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Many of us take loans to accomplish our financial goals like buying your own house, buying your dream car, etc. The loan amount for such kind of asset creation is big and the same is repaid through EMI’s. The repayment term varies between 10 to 30 years. The EMI’s for the loan repayment consumes a major proportion of the income of a household.
Imagine what if that income stops due to the untimely death of the earning member? Will the EMI will also stop? Will the loan be waived off? The answer is No unless the loan is supported by something known as “Decreasing Term insurance” plan.
Decreasing term insurance plan is a term plan which is usually bought as a complimentary product when any kind of loan or mortgage is taken.
Suitability: The main purpose of this term plan is to protect the family members or dependents from the burden of repayment of the outstanding loan amount in case the earning member (on whose name the loan is taken) dies an untimely death.
As the name suggests, under decreasing term insurance, the sum assured decreases in a pre-defined percentage annually. The sum assured taken is usually equal to the loan amount and the insurance policy term is equal to the loan repayment term. As the loan amount decreases year on year, the sum assured also decreases proportionately.
Decreasing term plan is characterized by the following main features:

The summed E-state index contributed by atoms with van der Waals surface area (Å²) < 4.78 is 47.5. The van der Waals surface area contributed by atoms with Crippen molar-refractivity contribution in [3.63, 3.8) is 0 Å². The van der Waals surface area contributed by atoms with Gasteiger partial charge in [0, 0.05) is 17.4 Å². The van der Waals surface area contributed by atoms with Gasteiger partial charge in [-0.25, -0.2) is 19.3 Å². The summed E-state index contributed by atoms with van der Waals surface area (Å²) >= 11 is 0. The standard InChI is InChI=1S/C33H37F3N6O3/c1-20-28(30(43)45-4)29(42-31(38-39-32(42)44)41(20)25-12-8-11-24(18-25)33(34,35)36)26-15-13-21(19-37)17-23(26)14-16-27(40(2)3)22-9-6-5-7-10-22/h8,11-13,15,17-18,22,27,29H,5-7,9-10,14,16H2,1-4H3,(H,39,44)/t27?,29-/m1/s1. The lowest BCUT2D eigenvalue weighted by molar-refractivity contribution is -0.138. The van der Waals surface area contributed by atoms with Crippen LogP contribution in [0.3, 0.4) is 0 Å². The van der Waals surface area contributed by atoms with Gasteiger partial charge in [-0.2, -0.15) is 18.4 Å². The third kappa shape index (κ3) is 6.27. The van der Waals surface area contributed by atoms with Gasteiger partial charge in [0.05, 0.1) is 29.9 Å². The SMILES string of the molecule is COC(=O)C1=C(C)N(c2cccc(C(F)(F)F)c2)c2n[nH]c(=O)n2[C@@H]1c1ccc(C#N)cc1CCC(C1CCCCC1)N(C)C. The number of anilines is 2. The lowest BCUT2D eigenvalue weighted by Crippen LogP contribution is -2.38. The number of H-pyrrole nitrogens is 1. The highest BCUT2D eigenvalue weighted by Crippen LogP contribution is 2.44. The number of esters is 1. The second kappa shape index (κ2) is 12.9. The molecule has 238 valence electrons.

Let us understand the working of a decreasing term plan with the help of an example:
Rahul has taken a home loan of Rs 20 Lakh for 20 years, simultaneously he has opted for a Decreasing Term Insurance Plan with sum assured as Rs 20 Lakh with a 20-year policy term.
Sum Assured Decrease %: 5% (simple rate) per annum
Rahul will pay the EMI for his home loan and will pay the premium for his Decreasing term plan.
Let us understand how it works?
|Policy Year||Applicable Sum Assured (INR)||Sum Assured decrease at the end of the year|
|At the end of 1st Policy Year||19 Lakh||1 Lakh|
|At the end of 2st Policy Year||18 Lakh||1 Lakh|
|At the end of 3rd Policy Year||17 Lakh||1 Lakh|
|At the end of 4th Policy Year||16 Lakh||1 Lakh|
|At the end of 5th Policy Year||15 Lakh||1 Lakh|
|At the end of 6th Policy Year||14 Lakh||1 Lakh|
|At the end of 7th Policy Year||13 Lakh||1 Lakh|
|At the end of 8th Policy Year||12 Lakh||1 Lakh|
|At the end of 9th Policy Year||11 Lakh||1 Lakh|
|At the end of 10th Policy Year||10 Lakh||1 Lakh|
|At the end of 15th Policy year||5 Lakhs||5 Lakh *(from 11h policy year to 15th policy year)|
|At the end of 15th Policy year||Nil||5 Lakh *Policy Maturity year|
Case 1: Rahul dies an untimely death, at the end of the 10th policy year
The original sum assured is Rs 20 Lakh which has been decreased to Rs 10 Lakh at the end of the 10th policy term. The nominees will receive a death benefit of Rs 10 Lakh which could be used to repay the outstanding home loan.
Case 2: Decreasing Term Policy Matures
Rahul has been paying regular premiums through the policy span of 20 years (to secure his family from the burden to repay the outstanding home loan amount) and now the decreasing term policy reaches the maturity stage. No maturity benefit is payable to Rahul as it is a term insurance policy. Rahul’s home loan also has been paid off now.
Decreasing term plan can be bought from the insurance company directly, or it could be bought from the lender institution such as a bank from where you have opted to take a loan. Banks sell insurance through a bancassurance channel where they have the rights to sell the insurance of their partnered insurance company.
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